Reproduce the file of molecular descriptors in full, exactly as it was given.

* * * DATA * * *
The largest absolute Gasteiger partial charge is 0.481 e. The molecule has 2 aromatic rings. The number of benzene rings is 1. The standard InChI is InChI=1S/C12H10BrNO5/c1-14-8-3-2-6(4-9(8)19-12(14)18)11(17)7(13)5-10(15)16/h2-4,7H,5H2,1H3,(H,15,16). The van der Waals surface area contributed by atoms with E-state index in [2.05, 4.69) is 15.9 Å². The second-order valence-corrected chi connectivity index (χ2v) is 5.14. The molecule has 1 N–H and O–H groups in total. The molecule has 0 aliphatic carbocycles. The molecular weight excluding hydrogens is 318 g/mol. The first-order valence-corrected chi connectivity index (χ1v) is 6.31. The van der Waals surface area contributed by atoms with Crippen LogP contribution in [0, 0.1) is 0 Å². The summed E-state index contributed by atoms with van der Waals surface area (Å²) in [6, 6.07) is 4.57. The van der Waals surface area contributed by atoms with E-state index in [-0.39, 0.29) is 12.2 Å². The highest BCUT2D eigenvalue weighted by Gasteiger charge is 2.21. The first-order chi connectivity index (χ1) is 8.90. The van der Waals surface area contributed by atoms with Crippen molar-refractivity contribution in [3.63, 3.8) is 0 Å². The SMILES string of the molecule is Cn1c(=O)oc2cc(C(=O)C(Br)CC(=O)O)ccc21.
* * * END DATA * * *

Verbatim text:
The largest absolute Gasteiger partial charge is 0.481 e. The molecule has 2 aromatic rings. The number of benzene rings is 1. The standard InChI is InChI=1S/C12H10BrNO5/c1-14-8-3-2-6(4-9(8)19-12(14)18)11(17)7(13)5-10(15)16/h2-4,7H,5H2,1H3,(H,15,16). The van der Waals surface area contributed by atoms with E-state index in [2.05, 4.69) is 15.9 Å². The second-order valence-corrected chi connectivity index (χ2v) is 5.14. The molecule has 1 N–H and O–H groups in total. The molecule has 0 aliphatic carbocycles. The molecular weight excluding hydrogens is 318 g/mol. The first-order valence-corrected chi connectivity index (χ1v) is 6.31. The van der Waals surface area contributed by atoms with Crippen LogP contribution in [0, 0.1) is 0 Å². The summed E-state index contributed by atoms with van der Waals surface area (Å²) in [6, 6.07) is 4.57. The van der Waals surface area contributed by atoms with E-state index in [-0.39, 0.29) is 12.2 Å². The highest BCUT2D eigenvalue weighted by Gasteiger charge is 2.21. The first-order chi connectivity index (χ1) is 8.90. The van der Waals surface area contributed by atoms with Crippen molar-refractivity contribution in [3.63, 3.8) is 0 Å². The SMILES string of the molecule is Cn1c(=O)oc2cc(C(=O)C(Br)CC(=O)O)ccc21.